Children of Post Office victims to hold Fujitsu boss to his word

The children of former subpostmasters whose lives were ruined by the Post Office Horizon scandal have come together to form a support group which is to hold Fujitsu to its promise of support.

The Lost Chances for Subpostmasters’ Children campaign group’s first port of call was Fujitsu, after the company’s European head promised support for subpostmasters and their families.

Fujitsu boss, Paul Patterson, said in a recent parliamentary select committee hearing: “I think there are things that we can do in our technology world that may or may not be of help to subpostmasters and their associated families.”

After reading a Computer Weekly article, about Fujitsu wanting to establish how it could support scandal victims and their families in the future, Katie Downey, daughter of former subpostmaster and victim of the scandal Tony Downey, decided to hold the tech giant to its word.

She told Computer Weekly: “I read the article and thought, who is going to take them up on that offer then?”

With the help of her dad, she contacted family members and formed a support group. But even before forming the group, she had contacted Fujitsu to test its words. “Naively, even before I formed the group, I contacted Fujitsu explaining that we have formed a group and would like to take it up on its offer of help.”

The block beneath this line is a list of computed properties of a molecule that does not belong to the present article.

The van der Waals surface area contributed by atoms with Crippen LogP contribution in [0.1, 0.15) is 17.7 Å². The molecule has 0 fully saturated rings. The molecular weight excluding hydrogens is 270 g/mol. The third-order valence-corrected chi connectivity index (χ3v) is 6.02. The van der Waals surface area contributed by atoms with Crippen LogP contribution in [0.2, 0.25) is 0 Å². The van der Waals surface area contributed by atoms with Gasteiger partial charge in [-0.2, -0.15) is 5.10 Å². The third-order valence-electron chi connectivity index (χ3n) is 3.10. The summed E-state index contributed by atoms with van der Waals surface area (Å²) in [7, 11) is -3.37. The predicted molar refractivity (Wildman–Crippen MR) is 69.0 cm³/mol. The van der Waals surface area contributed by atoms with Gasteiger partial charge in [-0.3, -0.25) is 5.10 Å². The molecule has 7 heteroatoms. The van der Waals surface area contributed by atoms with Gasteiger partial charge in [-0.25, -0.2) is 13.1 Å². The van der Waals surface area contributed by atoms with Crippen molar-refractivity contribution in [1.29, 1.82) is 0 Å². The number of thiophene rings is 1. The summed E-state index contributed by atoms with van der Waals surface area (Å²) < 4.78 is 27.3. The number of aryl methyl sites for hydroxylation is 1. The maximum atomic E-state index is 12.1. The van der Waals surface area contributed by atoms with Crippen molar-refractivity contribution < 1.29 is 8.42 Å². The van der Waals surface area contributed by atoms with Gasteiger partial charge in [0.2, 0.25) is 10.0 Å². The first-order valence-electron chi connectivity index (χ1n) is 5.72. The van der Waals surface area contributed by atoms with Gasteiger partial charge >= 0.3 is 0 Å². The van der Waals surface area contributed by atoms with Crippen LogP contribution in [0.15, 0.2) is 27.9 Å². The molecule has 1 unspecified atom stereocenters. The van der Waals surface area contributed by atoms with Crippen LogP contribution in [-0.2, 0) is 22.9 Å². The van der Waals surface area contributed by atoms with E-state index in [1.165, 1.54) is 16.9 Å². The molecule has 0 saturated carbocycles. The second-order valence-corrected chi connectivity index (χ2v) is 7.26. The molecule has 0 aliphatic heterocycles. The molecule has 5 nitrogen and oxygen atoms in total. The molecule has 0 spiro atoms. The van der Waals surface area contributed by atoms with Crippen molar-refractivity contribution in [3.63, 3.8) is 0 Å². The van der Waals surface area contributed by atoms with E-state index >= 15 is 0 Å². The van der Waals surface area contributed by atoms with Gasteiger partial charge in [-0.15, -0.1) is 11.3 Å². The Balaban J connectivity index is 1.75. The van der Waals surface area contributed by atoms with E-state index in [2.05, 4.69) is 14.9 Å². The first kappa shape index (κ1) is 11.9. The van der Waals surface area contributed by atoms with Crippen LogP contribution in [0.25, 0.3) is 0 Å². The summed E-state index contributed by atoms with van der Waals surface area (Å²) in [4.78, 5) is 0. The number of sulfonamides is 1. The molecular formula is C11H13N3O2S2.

In her letter to Fujitsu, Downey wrote that “there are many children who have lost education, and opportunities that involved money, and many other horror stories”.

She also said: “I believe that Mr Patterson’s words and those of Fujitsu at the meeting were, perhaps, the most honest.”

Fujitsu boss Patterson quickly replied, asking Downey if she would be willing to attend meetings in which redress for subpostmasters and their families is being discussed.

Patterson wrote: “I am in the process of discussing arrangements to meet the individuals affected by the scandal. Currently, these arrangements are being discussed with the legal representatives of victims who have core participant status in the public inquiry. I am not sure if this includes the legal representatives who have been working on your father’s case. In any event, if you do not object, I propose to raise with them your inclusion in the meetings we are currently discussing.”

Downey said: “That’s amazing, but I was not expecting a reply so soon. We are running a bit before we can walk, getting our story out there.”

So far, there are 40 children of victims of the scandal in the group, but many more are being invited to join. “At the moment, it is only a group for the children of victims because they are the only ones I feel I can speak for. I know it has affected every family member, but we are just here for the children,” she said.

Downey hopes many others will join the group now it has been officially launched. If you are a child of a Post Office scandal victim, you can contact the group via its website.

Computer Weekly first exposed the Post Office scandal in 2009, revealing the stories of seven subpostmasters and the problems they suffered as a result of the Horizon system (see the below timeline of all Computer Weekly articles about the scandal).

• Also read: What you need to know about the Horizon scandal

• Also watch: ITV’s documentary – Mr Bates vs The Post Office: The real story

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